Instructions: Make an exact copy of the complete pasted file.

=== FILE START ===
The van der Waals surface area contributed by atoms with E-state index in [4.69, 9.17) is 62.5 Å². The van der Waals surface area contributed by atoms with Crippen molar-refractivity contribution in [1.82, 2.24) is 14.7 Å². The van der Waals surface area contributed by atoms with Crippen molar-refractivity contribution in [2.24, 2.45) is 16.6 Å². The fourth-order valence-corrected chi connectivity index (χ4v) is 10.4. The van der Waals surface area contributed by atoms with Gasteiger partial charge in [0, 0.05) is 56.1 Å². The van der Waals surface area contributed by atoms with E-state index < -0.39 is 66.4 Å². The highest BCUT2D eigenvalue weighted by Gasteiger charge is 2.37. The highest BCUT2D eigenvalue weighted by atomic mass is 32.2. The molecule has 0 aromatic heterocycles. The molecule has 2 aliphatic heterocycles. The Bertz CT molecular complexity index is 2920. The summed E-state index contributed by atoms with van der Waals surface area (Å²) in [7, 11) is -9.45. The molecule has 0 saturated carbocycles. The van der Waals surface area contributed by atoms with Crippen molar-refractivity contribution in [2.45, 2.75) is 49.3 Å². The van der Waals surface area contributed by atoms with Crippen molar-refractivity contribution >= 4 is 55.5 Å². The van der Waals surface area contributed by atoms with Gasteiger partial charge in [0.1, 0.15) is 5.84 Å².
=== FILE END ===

The van der Waals surface area contributed by atoms with E-state index in [4.69, 9.17) is 62.5 Å². The van der Waals surface area contributed by atoms with Crippen molar-refractivity contribution in [1.82, 2.24) is 14.7 Å². The van der Waals surface area contributed by atoms with Crippen molar-refractivity contribution in [2.24, 2.45) is 16.6 Å². The fourth-order valence-corrected chi connectivity index (χ4v) is 10.4. The van der Waals surface area contributed by atoms with Gasteiger partial charge in [0, 0.05) is 56.1 Å². The van der Waals surface area contributed by atoms with E-state index < -0.39 is 66.4 Å². The highest BCUT2D eigenvalue weighted by Gasteiger charge is 2.37. The highest BCUT2D eigenvalue weighted by atomic mass is 32.2. The molecule has 0 aromatic heterocycles. The molecule has 2 aliphatic heterocycles. The Bertz CT molecular complexity index is 2920. The summed E-state index contributed by atoms with van der Waals surface area (Å²) in [7, 11) is -9.45. The molecule has 0 saturated carbocycles. The van der Waals surface area contributed by atoms with Crippen molar-refractivity contribution in [2.45, 2.75) is 49.3 Å². The van der Waals surface area contributed by atoms with Crippen molar-refractivity contribution >= 4 is 55.5 Å². The van der Waals surface area contributed by atoms with Gasteiger partial charge in [0.1, 0.15) is 5.84 Å².